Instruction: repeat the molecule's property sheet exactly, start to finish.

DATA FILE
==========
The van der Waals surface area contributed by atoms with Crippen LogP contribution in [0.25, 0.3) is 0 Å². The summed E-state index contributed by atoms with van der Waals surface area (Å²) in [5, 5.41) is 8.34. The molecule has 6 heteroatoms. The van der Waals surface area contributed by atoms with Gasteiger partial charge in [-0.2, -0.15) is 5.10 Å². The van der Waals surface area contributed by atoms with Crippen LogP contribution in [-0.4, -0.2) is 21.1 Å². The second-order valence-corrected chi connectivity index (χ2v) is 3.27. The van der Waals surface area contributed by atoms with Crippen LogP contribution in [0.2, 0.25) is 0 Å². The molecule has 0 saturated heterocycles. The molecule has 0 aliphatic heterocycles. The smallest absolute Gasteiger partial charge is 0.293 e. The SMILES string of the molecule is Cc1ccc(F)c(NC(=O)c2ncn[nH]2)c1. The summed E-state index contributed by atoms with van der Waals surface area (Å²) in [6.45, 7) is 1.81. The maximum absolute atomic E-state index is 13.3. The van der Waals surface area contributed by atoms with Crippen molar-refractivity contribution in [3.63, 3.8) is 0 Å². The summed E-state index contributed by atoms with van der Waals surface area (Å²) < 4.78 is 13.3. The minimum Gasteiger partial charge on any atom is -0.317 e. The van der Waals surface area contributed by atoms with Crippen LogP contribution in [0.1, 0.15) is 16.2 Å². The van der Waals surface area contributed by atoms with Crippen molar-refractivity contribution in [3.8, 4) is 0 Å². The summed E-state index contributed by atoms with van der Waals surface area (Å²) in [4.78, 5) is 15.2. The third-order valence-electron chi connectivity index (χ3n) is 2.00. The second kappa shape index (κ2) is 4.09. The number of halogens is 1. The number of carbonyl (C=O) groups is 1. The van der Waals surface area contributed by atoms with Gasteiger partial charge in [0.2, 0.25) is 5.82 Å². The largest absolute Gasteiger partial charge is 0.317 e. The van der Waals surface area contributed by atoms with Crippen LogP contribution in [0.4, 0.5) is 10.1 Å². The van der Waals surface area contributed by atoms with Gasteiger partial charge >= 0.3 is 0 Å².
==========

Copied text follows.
The van der Waals surface area contributed by atoms with Crippen LogP contribution in [0.25, 0.3) is 0 Å². The summed E-state index contributed by atoms with van der Waals surface area (Å²) in [5, 5.41) is 8.34. The molecule has 6 heteroatoms. The van der Waals surface area contributed by atoms with Gasteiger partial charge in [-0.2, -0.15) is 5.10 Å². The van der Waals surface area contributed by atoms with Crippen LogP contribution in [-0.4, -0.2) is 21.1 Å². The second-order valence-corrected chi connectivity index (χ2v) is 3.27. The van der Waals surface area contributed by atoms with Crippen LogP contribution in [0.2, 0.25) is 0 Å². The molecule has 0 saturated heterocycles. The molecule has 0 aliphatic heterocycles. The smallest absolute Gasteiger partial charge is 0.293 e. The SMILES string of the molecule is Cc1ccc(F)c(NC(=O)c2ncn[nH]2)c1. The summed E-state index contributed by atoms with van der Waals surface area (Å²) in [6.45, 7) is 1.81. The maximum absolute atomic E-state index is 13.3. The van der Waals surface area contributed by atoms with Crippen molar-refractivity contribution in [3.63, 3.8) is 0 Å². The summed E-state index contributed by atoms with van der Waals surface area (Å²) < 4.78 is 13.3. The minimum Gasteiger partial charge on any atom is -0.317 e. The van der Waals surface area contributed by atoms with Crippen LogP contribution in [0.1, 0.15) is 16.2 Å². The van der Waals surface area contributed by atoms with Crippen molar-refractivity contribution in [3.8, 4) is 0 Å². The summed E-state index contributed by atoms with van der Waals surface area (Å²) in [4.78, 5) is 15.2. The third-order valence-electron chi connectivity index (χ3n) is 2.00. The second kappa shape index (κ2) is 4.09. The number of halogens is 1. The number of carbonyl (C=O) groups is 1. The van der Waals surface area contributed by atoms with Gasteiger partial charge in [0.2, 0.25) is 5.82 Å². The largest absolute Gasteiger partial charge is 0.317 e. The van der Waals surface area contributed by atoms with Crippen LogP contribution in [0.4, 0.5) is 10.1 Å². The van der Waals surface area contributed by atoms with Gasteiger partial charge >= 0.3 is 0 Å².